"Clark," she said as she passed by him, with his dark head bent down looking intently at whatever he was typing. It came out more abruptly than she intended. God, he typed fast.

He looked up through his coke-bottle lenses with his sweet half-daffy smile. "Oh, good morning, Lois! I didn't see you come in. How are you?"

"Clark," she said, sitting down beside him and slapping down the preprint copy on his desk, "you were on the scene here first, you did four of the five interviews, you did all the background, and oh, yes, then you wrote the article." She counted off his accomplishments on her fingers. "And I…let's see…I pressed play on the tape recorder."

She looked up at him. "So, Clark."

He blinked. "Yes, Lois?"

"You should be fighting me tooth and nail for sole author here. You can't hand out coauthor like candy any more, okay? You'll get eaten alive."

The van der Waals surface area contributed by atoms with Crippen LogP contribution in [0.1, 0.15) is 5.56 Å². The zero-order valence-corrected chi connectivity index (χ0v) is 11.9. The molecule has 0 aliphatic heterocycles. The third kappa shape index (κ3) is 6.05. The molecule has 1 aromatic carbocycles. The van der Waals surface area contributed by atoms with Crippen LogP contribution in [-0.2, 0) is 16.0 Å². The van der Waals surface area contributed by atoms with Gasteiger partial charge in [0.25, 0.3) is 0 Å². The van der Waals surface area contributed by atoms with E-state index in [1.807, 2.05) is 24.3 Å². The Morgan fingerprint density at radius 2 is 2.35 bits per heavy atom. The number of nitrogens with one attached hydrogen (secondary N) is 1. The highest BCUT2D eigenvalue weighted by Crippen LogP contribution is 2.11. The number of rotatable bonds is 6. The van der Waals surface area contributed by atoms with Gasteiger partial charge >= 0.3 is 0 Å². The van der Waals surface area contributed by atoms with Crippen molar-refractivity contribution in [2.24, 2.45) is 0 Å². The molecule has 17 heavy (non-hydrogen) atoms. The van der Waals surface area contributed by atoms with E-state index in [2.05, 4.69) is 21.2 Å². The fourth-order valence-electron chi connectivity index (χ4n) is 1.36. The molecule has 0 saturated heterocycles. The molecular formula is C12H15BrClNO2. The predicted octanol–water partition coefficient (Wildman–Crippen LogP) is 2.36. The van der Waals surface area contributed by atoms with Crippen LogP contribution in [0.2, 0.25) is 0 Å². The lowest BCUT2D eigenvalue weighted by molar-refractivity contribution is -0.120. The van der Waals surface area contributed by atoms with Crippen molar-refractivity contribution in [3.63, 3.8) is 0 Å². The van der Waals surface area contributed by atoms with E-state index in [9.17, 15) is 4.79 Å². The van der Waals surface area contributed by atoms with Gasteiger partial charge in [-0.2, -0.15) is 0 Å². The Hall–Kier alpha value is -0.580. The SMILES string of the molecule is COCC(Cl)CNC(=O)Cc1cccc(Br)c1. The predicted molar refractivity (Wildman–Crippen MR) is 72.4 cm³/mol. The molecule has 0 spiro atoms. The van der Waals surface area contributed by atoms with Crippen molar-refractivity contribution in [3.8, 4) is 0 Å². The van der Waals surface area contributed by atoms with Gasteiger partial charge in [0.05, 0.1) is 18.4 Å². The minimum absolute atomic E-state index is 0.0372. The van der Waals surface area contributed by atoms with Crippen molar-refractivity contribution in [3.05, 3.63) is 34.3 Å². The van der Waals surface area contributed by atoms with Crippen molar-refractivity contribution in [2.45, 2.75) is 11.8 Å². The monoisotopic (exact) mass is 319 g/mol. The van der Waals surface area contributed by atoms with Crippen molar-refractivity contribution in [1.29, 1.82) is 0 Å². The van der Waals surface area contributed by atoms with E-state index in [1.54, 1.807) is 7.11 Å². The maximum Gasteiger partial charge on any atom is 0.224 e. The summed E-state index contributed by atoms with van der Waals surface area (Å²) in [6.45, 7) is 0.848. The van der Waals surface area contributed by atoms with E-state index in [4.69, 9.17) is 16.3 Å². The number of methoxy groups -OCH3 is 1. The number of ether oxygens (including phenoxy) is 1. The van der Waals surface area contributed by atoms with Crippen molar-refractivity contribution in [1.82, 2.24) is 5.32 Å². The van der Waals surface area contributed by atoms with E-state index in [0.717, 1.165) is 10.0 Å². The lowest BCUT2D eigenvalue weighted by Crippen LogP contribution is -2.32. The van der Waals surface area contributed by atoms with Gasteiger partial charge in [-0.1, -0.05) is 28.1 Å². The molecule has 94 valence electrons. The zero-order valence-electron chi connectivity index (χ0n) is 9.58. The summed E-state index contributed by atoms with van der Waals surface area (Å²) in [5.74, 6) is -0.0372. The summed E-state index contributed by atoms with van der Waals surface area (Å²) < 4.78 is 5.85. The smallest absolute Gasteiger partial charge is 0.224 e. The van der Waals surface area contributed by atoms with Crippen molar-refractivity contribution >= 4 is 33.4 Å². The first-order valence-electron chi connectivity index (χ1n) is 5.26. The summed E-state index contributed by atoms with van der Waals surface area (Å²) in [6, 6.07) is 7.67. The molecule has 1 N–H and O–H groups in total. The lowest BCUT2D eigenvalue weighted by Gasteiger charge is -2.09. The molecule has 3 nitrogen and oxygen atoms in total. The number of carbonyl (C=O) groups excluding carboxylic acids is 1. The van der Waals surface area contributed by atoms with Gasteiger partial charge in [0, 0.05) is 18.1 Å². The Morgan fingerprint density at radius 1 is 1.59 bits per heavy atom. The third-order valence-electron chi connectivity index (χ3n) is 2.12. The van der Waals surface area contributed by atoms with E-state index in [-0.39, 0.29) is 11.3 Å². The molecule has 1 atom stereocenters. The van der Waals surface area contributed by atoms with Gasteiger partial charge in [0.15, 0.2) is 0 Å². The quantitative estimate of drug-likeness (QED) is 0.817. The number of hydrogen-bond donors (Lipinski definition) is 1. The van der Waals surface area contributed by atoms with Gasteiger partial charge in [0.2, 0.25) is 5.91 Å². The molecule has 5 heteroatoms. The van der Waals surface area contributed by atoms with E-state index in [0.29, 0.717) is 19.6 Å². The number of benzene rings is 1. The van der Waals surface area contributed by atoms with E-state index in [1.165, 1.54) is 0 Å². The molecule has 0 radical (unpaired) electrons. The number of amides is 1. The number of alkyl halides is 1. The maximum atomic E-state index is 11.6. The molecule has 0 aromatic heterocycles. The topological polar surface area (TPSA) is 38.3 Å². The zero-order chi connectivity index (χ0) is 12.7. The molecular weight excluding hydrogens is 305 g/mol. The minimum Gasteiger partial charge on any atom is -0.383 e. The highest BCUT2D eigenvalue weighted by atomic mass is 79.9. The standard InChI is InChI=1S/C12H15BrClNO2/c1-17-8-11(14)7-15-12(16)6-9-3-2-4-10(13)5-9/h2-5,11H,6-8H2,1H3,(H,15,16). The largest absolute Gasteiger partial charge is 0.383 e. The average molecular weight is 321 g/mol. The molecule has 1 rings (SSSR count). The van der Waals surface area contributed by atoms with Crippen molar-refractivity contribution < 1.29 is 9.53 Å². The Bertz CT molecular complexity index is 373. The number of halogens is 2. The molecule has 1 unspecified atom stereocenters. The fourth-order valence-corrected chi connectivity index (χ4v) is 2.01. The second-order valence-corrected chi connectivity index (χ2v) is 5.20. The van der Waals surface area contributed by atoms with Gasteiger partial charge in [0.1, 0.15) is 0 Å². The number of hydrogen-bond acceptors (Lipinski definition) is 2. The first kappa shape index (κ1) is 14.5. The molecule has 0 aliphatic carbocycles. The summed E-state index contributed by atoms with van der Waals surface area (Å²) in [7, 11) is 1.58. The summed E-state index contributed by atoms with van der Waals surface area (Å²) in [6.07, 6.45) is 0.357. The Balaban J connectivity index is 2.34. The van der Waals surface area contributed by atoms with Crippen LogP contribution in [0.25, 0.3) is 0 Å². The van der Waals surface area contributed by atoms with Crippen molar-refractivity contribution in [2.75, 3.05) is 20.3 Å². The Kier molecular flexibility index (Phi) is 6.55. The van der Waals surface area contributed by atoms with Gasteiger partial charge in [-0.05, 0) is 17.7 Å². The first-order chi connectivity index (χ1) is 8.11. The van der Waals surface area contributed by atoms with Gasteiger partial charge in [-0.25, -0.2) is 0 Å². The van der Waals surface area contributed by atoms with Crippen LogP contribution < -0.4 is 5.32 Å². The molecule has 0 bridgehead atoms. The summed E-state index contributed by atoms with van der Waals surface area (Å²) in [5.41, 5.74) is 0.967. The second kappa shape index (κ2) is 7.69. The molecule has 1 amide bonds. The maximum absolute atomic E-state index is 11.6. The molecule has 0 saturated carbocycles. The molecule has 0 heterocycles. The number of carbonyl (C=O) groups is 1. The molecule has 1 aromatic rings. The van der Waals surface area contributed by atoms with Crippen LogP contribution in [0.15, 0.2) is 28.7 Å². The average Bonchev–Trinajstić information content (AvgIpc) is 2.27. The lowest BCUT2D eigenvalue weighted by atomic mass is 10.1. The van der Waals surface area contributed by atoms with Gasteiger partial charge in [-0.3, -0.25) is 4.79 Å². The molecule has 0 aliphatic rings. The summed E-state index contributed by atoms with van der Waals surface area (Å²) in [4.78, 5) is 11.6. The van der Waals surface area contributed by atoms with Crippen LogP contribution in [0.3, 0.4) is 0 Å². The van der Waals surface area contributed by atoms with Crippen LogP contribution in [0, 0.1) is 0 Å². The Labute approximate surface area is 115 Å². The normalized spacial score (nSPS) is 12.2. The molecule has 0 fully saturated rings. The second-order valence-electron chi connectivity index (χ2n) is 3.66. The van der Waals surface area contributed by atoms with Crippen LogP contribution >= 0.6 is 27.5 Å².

He blinked again.

"So you stand up now and take this down to the printer and give them the change, okay? And I'll fight you for the next one."

He backed up too far and hit the cubicle wall behind him. It shuddered and teetered for a moment. To her amazement, for a flicker of a moment, she saw him roll his eyes.

"Thanks, Lois," he said, bemused. "That's swell."

She almost closed her eyes and sighed again. But this time, a little more alert, she watched him through half-lidded eyes and was rewarded by a funny, knowing smile playing over his lips as he said the forbidden word.

She sat back in her chair and watched him go. What a day of wonders. Crack investigative reporter, indeed. There was some piece of him there she hadn't noticed. She wondered for the first time if he, too, always expected to be misunderstood.

I gave you Clark because you were the one I could trust to protect him.

It might be worth letting him come along on the crack house interviews today. On a suitably tight leash, of course, so he wouldn't get eaten alive.